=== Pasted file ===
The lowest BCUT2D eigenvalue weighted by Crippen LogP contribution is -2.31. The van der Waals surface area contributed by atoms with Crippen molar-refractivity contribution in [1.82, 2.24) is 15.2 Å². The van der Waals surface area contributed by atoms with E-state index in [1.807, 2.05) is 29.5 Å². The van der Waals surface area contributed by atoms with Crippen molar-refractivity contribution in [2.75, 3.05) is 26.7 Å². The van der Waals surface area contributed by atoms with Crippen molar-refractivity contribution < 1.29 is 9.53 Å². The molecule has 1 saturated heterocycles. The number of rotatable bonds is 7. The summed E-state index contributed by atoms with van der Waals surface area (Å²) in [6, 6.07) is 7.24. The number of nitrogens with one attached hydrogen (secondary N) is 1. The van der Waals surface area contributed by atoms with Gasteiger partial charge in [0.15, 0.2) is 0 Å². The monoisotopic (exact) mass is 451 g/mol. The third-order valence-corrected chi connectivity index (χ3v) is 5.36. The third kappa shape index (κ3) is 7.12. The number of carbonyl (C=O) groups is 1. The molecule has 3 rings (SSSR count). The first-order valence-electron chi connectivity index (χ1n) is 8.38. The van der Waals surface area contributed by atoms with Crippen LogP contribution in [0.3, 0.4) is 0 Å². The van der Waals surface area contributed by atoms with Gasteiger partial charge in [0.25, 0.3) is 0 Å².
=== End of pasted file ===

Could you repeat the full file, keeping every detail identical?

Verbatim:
The lowest BCUT2D eigenvalue weighted by Crippen LogP contribution is -2.31. The van der Waals surface area contributed by atoms with Crippen molar-refractivity contribution in [1.82, 2.24) is 15.2 Å². The van der Waals surface area contributed by atoms with E-state index in [1.807, 2.05) is 29.5 Å². The van der Waals surface area contributed by atoms with Crippen molar-refractivity contribution in [2.75, 3.05) is 26.7 Å². The van der Waals surface area contributed by atoms with Crippen molar-refractivity contribution < 1.29 is 9.53 Å². The molecule has 1 saturated heterocycles. The number of rotatable bonds is 7. The summed E-state index contributed by atoms with van der Waals surface area (Å²) in [6, 6.07) is 7.24. The number of nitrogens with one attached hydrogen (secondary N) is 1. The van der Waals surface area contributed by atoms with Gasteiger partial charge in [0.15, 0.2) is 0 Å². The monoisotopic (exact) mass is 451 g/mol. The third-order valence-corrected chi connectivity index (χ3v) is 5.36. The third kappa shape index (κ3) is 7.12. The number of carbonyl (C=O) groups is 1. The molecule has 3 rings (SSSR count). The first-order valence-electron chi connectivity index (χ1n) is 8.38. The van der Waals surface area contributed by atoms with Crippen LogP contribution in [0.3, 0.4) is 0 Å². The van der Waals surface area contributed by atoms with Gasteiger partial charge in [0.25, 0.3) is 0 Å².